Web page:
Ask an expert: What advice would you give to people trying to decide between a term and permanent policy?
If you have a significant amount of debt and other financial responsibilities like a mortgage, children and anticipated college and retirement expenses, term life insurance is probably the best solution. It offers the most death benefit protection at the lowest cost.
Whole life should be considered if you’re looking for lifetime protection and a way to create gifts for your beneficiaries, save for retirement or fund college expenses. It’s more expensive than term life insurance, but that’s because a whole life insurance policy builds cash value tax-deferred, that you can then borrow from tax-free.
Which policy is more cost-effective?
Term life insurance tends to cost four to six times as much as whole life insurance. It’s cheaper because you pay for the coverage you want, and it’s designed to expire when you don’t need it anymore. While life insurance rates are individualized, let’s talk averages. According to our research, a healthy, nonsmoking 30-year-old might be charged $13.33 a month for a $250,000, 20-year policy. In comparison, that same person might pay $205 a month for a whole life policy.
*Based on sample rates from Policygenius, August 2019.
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Alternatives to term and whole life insurance
Term or whole life insurance may not be the right fit — but there are plenty of other life insurance options. Explore these alternatives:
- No medical exam life insurance. If you’re prefer to skip the medical exam, look into a simplified issue or guaranteed issue policy.
- Annual renewable term (ART) life insurance. If you don’t want to commit to a standard term of 10+ years, you can renew an ART policy annually — and your insurer guarantees to renew your coverage for a set number of years.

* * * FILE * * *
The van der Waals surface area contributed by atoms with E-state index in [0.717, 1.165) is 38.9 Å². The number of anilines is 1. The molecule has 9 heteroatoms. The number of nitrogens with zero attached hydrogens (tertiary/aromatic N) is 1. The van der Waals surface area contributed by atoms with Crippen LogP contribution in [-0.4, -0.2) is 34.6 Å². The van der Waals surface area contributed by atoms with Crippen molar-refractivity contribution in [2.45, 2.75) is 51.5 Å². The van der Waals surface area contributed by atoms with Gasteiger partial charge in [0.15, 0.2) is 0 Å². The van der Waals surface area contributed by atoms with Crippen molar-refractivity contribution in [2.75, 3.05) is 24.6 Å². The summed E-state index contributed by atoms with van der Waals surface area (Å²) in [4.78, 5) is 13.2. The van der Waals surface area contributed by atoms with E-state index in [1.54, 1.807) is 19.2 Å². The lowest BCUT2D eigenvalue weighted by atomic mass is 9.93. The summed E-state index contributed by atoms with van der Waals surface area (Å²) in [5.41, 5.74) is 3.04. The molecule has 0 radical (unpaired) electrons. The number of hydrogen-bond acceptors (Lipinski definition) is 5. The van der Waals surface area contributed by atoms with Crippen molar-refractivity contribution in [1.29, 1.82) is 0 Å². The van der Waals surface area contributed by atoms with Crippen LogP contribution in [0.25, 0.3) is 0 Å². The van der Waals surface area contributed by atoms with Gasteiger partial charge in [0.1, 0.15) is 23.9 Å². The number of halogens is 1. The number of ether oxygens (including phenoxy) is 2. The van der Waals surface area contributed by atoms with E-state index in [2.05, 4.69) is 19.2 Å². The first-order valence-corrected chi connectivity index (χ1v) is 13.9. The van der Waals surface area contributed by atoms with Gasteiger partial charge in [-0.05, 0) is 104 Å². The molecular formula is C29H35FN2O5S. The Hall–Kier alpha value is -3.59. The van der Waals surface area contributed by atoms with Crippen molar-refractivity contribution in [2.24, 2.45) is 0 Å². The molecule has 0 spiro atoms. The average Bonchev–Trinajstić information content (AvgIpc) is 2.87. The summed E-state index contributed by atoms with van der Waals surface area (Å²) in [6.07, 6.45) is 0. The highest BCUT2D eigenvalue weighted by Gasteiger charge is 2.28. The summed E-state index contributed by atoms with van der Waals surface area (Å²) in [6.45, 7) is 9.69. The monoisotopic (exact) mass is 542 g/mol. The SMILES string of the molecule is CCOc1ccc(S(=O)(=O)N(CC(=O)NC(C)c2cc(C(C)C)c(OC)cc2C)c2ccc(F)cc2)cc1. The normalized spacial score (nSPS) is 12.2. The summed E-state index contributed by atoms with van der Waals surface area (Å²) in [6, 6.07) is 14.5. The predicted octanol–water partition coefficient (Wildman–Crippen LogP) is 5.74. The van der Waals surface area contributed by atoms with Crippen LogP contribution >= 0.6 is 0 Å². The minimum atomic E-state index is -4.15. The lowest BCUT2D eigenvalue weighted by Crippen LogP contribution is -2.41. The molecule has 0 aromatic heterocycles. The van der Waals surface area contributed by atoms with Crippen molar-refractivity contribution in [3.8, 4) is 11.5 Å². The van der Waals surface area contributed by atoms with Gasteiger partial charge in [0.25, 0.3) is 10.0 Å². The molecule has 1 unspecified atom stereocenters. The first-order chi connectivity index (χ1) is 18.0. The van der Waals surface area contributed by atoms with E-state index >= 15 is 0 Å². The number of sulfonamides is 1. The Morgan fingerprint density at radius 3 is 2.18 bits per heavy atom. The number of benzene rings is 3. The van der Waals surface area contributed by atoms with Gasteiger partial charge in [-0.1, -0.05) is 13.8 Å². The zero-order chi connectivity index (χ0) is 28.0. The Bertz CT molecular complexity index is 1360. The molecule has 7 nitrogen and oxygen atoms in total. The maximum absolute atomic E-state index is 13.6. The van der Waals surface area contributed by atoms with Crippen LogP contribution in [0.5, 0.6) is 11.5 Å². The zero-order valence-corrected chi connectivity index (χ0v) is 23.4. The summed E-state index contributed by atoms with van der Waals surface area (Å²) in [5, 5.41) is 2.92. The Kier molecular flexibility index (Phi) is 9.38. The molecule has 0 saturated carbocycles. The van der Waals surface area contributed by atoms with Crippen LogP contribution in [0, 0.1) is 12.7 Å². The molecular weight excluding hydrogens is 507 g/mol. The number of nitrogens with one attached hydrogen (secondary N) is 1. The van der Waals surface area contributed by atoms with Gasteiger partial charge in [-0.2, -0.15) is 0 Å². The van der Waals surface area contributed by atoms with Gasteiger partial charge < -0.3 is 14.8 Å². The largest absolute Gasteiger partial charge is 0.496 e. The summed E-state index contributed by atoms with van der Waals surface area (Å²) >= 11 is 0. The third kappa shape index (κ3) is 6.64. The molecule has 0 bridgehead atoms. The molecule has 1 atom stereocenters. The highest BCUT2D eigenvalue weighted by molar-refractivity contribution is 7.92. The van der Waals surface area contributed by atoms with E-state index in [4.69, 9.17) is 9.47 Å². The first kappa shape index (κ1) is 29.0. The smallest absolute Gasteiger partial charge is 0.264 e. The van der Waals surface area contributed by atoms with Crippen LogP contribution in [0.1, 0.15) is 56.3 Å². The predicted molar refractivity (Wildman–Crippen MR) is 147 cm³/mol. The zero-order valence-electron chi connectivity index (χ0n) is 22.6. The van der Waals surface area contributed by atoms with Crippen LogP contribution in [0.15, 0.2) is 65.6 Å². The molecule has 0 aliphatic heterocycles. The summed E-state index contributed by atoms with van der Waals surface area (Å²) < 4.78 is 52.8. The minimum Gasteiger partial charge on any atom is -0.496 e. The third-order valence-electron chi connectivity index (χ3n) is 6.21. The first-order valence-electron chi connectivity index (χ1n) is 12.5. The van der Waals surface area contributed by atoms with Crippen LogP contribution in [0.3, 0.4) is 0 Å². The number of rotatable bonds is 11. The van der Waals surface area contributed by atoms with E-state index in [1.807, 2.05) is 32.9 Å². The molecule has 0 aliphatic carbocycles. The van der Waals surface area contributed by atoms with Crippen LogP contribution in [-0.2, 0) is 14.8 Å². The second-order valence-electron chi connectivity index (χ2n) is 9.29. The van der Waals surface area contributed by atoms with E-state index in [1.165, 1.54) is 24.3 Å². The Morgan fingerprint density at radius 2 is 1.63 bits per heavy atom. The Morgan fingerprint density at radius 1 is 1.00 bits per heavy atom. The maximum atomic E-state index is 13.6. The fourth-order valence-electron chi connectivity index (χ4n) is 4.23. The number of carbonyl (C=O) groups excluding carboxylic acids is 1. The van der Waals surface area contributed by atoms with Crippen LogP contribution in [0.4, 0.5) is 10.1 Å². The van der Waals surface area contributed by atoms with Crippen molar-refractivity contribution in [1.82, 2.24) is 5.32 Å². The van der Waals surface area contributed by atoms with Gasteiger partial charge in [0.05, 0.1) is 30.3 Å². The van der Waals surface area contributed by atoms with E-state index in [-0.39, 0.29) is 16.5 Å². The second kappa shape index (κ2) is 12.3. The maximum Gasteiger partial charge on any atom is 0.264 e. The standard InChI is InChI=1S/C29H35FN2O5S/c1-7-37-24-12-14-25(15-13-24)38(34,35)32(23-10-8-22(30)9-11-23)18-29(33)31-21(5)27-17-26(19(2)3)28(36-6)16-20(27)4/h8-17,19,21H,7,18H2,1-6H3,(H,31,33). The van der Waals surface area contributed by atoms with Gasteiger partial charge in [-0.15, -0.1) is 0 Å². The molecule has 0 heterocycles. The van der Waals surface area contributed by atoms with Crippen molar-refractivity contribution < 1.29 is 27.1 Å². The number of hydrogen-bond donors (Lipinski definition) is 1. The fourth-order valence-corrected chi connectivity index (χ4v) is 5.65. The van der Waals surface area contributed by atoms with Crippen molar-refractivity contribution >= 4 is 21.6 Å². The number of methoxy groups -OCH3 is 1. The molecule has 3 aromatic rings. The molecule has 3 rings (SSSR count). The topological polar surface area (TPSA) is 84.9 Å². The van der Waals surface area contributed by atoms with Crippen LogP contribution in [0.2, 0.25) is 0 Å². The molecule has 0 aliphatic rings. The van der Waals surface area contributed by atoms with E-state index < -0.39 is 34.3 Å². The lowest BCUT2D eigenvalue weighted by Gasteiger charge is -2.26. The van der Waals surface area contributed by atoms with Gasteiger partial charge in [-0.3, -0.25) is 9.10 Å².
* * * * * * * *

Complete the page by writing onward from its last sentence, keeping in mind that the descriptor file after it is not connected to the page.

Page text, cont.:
- Universal life insurance. This permanent policy offers adjustable premiums and death benefits — making it ideal for those who want the freedom to tweak their coverage to suit their situation.
- Variable life insurance. With this permanent policy, your cash value is invested into a portfolio of stocks, bonds and mutual funds of your choosing. Since it’s tied to market performance, it comes with a higher risk than other permanent policies — but higher potential returns.
Common life insurance terms
When you’re shopping for term or whole life insurance, you might come across these terms:
- Beneficiary. The person, institution or charity that’s designated to receive the proceeds of your policy.
- Cash value. The savings component of a permanent policy. With whole life, the cash value grows at a fixed rate set by the insurer.
- Duration. The length of time your coverage will last.
- Premium. The fee you pay to keep your policy active.
- Guaranteed death benefit. The amount of money the insurer promises to pay to your beneficiaries when you die. Both term and whole life insurance have a guaranteed death benefit.
- Rider. An optional add-on that can customize your coverage.
- Underwriting. The process by which an insurance company assesses your risk and sets your rate. It typically involves looking at an applicant’s health history and financial information, and may require a medical exam.
Term life insurance is a solid choice for most people, and especially for those whose financial obligations won’t last forever. If you can afford the higher premiums and want to treat your policy as a cash asset, you might want to look into whole life insurance. Either way, compare life insurance companies to find the best possible policy and rate.
Frequently asked questions about term vs. whole life insurance